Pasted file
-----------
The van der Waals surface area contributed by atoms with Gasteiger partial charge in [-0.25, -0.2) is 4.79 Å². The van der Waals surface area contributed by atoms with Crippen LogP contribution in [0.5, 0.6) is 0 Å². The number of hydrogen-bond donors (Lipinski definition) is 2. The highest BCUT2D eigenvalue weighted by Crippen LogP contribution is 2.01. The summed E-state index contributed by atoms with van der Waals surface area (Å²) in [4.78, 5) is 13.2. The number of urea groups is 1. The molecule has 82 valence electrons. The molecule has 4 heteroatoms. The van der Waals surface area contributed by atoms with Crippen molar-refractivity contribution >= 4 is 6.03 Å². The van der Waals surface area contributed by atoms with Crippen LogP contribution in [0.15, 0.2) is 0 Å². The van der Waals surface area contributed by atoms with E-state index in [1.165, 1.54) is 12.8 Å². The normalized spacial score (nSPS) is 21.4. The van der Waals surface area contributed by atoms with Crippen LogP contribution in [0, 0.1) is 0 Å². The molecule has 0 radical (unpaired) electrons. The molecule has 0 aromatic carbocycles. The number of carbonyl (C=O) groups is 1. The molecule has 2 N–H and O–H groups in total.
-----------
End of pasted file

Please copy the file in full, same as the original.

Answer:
The van der Waals surface area contributed by atoms with Gasteiger partial charge in [-0.25, -0.2) is 4.79 Å². The van der Waals surface area contributed by atoms with Crippen LogP contribution in [0.5, 0.6) is 0 Å². The number of hydrogen-bond donors (Lipinski definition) is 2. The highest BCUT2D eigenvalue weighted by Crippen LogP contribution is 2.01. The summed E-state index contributed by atoms with van der Waals surface area (Å²) in [4.78, 5) is 13.2. The number of urea groups is 1. The molecule has 82 valence electrons. The molecule has 4 heteroatoms. The van der Waals surface area contributed by atoms with Crippen molar-refractivity contribution >= 4 is 6.03 Å². The van der Waals surface area contributed by atoms with Crippen LogP contribution in [0.15, 0.2) is 0 Å². The van der Waals surface area contributed by atoms with E-state index in [1.165, 1.54) is 12.8 Å². The normalized spacial score (nSPS) is 21.4. The van der Waals surface area contributed by atoms with Crippen LogP contribution in [0, 0.1) is 0 Å². The molecule has 0 radical (unpaired) electrons. The molecule has 0 aromatic carbocycles. The number of carbonyl (C=O) groups is 1. The molecule has 2 N–H and O–H groups in total.